Sticky issues defining deadlock in deployment of forces

Sticky issues defining deadlock in deployment of forces
The Necessary Unified Forces assembled at Dr. John Garang Mausoleum for their graduation on August 30, 2022. [Photo: courtesy].

A flash back to the colourful parade that dotted the Dr John Garang Mausoleum in Juba when the first batch of Necessary Unified Forces graduated in August 2022 brings a fresh memory of hope that closed the chapter of resilience.

Dressed in their various uniforms, the forces graduated into their various cadres and were then to retreat to their cantonment sites in the wait for deployment. But this wait is now turning out to be everlasting, thanks to a push and pull among the partners of the peace agreement that is currently clamping down on the process.  Speaking to The City Review on Tuesday, the spokesperson of the national army, equally the mouthpiece of the Joint Defence Board that oversees security arrangements, Maj. Gen. Lul Ruai Koang, said the process is held up by some slight stalemate between the parties. 

He said the opposition had rejected the positions that were allotted to them, and up until now they have not been updated about the progress on this matter.

“We have not gone to second batch yet; we are still having the first batch still at training centres awaiting redeployment. And of course, the issue of redeployment is being delayed by about two factors,” he said.

But Puok Baluang, the spokesperson in the office of the First Vice President, Dr. Riek Machar, said their lists of commanders were ready, but there were areas to be agreed on regarding the department or directorates in the command structure.

“The lists are ready from our side. But we cannot submit our names [if we have not] agreed on the departments or directorates in the unified forces that will be allocated to the SPLM-IO, SSOA or the SSPDF,” he noted.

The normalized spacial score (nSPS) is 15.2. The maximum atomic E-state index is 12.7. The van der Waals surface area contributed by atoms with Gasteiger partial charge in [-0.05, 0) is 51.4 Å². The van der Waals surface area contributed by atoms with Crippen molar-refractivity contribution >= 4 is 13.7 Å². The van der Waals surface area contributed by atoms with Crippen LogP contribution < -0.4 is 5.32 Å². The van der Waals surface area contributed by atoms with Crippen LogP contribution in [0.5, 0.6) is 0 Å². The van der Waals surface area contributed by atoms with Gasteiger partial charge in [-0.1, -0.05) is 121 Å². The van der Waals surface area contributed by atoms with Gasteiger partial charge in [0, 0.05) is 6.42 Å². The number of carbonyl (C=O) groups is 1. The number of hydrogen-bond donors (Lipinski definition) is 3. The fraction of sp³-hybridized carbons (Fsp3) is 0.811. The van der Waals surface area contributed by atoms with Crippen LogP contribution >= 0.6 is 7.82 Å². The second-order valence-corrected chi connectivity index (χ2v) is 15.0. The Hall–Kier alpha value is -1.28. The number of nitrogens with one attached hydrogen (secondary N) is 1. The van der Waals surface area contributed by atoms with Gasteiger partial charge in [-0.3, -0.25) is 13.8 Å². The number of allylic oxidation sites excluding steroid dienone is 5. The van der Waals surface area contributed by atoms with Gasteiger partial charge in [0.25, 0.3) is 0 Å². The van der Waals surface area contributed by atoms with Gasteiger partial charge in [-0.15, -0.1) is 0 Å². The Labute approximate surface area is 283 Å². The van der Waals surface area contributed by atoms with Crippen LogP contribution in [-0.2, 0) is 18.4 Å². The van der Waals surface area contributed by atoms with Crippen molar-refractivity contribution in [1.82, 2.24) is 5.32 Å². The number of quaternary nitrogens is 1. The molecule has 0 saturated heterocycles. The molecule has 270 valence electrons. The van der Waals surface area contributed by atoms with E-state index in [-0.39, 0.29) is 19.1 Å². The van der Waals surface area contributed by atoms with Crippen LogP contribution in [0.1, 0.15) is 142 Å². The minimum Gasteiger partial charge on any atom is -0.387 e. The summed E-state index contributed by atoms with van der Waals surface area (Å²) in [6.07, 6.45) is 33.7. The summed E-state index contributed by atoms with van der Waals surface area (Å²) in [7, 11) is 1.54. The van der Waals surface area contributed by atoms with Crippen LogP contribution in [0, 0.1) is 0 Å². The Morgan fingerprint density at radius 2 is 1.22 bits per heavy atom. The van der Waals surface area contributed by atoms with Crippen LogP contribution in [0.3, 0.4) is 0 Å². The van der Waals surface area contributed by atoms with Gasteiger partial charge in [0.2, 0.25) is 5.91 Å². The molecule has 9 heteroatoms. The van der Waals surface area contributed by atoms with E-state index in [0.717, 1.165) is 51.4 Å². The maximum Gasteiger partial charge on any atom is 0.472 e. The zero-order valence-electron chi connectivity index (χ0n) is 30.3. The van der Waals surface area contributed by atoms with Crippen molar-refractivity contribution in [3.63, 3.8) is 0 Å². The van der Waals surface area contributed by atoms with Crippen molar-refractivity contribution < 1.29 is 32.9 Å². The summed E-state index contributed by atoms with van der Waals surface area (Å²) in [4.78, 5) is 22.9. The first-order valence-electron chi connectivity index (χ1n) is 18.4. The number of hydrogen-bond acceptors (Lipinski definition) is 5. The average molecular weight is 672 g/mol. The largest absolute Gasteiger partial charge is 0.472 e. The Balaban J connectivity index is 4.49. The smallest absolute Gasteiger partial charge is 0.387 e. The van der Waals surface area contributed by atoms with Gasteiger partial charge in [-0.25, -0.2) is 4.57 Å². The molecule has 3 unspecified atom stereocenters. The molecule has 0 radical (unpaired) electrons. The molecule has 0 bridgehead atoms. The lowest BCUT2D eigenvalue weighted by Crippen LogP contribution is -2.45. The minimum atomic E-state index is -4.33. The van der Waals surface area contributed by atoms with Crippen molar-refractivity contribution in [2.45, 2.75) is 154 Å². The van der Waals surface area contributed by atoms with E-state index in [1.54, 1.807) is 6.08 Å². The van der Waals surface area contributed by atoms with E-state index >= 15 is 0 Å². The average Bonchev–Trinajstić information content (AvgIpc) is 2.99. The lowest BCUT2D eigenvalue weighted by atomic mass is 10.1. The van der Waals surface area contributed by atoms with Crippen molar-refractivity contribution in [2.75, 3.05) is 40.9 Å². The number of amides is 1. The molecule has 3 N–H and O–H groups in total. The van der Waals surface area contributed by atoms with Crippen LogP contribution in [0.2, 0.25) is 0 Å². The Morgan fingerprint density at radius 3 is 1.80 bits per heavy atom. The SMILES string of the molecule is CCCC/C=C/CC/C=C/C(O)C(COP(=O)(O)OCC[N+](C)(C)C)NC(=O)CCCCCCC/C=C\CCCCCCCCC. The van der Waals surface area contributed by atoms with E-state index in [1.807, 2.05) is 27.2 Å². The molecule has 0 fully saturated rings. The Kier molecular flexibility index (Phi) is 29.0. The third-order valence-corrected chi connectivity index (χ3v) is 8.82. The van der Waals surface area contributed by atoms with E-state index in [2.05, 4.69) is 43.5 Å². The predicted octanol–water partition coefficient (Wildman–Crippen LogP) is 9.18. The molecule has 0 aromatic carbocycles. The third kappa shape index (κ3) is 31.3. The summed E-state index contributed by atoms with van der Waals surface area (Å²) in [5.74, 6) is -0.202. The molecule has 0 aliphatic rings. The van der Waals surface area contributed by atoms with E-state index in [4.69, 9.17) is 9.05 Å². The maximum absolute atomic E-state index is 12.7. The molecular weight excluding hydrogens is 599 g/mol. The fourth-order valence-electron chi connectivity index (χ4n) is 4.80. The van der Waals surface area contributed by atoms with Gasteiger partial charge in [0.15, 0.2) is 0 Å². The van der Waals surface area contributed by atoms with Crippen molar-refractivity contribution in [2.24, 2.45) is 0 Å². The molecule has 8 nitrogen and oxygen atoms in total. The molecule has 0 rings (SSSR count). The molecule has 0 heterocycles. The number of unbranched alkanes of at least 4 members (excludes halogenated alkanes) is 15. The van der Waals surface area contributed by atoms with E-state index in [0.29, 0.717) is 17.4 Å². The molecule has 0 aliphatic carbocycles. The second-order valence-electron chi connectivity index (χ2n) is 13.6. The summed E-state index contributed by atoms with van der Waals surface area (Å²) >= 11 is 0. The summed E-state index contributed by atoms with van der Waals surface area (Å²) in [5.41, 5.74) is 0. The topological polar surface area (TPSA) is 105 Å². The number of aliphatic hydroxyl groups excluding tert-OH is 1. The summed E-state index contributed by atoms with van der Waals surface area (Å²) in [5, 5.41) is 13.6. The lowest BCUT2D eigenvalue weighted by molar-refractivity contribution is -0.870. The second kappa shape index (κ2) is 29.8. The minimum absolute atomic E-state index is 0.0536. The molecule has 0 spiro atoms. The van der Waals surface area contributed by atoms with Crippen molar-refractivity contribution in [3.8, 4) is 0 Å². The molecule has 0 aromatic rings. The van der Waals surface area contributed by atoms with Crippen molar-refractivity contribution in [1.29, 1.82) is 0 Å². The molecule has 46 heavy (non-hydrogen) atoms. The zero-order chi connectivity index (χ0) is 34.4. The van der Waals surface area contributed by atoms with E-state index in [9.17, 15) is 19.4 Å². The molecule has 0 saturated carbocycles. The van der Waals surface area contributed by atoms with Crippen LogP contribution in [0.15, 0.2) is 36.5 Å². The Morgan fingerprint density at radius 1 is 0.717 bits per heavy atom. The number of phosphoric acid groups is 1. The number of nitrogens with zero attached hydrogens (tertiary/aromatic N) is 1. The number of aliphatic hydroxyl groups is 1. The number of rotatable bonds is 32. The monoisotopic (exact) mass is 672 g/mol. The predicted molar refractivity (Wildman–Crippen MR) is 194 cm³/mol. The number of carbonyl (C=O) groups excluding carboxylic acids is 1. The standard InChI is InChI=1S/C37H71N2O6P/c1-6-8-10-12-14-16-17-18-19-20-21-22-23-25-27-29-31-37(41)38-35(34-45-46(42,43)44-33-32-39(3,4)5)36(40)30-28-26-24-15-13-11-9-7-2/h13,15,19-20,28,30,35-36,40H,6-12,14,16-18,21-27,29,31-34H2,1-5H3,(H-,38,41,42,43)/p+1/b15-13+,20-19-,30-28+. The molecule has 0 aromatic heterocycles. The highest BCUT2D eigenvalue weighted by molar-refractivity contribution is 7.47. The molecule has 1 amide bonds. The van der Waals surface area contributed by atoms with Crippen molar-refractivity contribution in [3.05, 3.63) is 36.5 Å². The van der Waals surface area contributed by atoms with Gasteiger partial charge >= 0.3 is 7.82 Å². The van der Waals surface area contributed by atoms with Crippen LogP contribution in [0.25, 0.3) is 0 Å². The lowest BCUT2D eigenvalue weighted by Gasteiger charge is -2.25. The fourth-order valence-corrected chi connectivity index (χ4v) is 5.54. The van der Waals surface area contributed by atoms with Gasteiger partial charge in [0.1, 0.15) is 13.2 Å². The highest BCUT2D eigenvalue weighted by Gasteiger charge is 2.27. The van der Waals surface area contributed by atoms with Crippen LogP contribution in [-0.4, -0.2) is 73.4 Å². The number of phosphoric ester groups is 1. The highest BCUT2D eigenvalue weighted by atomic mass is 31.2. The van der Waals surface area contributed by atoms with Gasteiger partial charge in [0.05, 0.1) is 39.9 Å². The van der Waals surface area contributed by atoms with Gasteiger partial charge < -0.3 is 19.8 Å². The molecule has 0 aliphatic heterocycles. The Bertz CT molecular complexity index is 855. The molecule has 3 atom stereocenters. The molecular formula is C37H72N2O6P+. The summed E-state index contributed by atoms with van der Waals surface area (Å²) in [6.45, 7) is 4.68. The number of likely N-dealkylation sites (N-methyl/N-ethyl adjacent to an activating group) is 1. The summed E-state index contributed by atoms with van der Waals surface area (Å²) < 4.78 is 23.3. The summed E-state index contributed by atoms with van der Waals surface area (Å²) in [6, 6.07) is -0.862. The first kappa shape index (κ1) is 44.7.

“We as the party, we know who will serve better where. This is the reason why they are saying, our list is ready, but we are waiting for the parties regarding the allocation of the structure.”

Principals yet to agree

Lul said if the positions allocated to the opposition were accepted, the principals would have submitted the lists of their nominees to be confirmed by the president.

“The other day, when we relinquished some positions to the opposition, the positions allocated to them were rejected. And it is like it brought a deadlock because, had they accepted, the principals would have submitted the lists of their nominees to the president for confirmation. But they didn’t do that,” he stated.

He noted that the redeployment of forces would only be possible when the stalemate is settled.

Baluang said the decision on the departments and directorates was left in the hands of the president and the first vice president to finalise.

“This issue was referred to principles, His Excellency the President and His Excellency the First Vice President, to make a final verdict on this matter.”

Baluang said the SSPDF had made a unilateral decision, forcing the SPLM-IO members in the committee to protest the positions, but maintained that the top commanders were already agreed upon and had no more contention.

“The SSPDF made a unilateral allocation of the structure, which was rejected by the SPLM-IO because it must be discussed and agreed upon by all parties,” Baluang argued.

“The SSPDF made a unilateral allocation, which was detected by our team in the committee, and, I suspect, they are waiting now for the two principals to sit down and discuss this matter because there are still pending issues.”

He stated that the president had created the positions of a deputy director for national security and a director in the police structure and gave them to the SSPDF, but they were not agreed upon.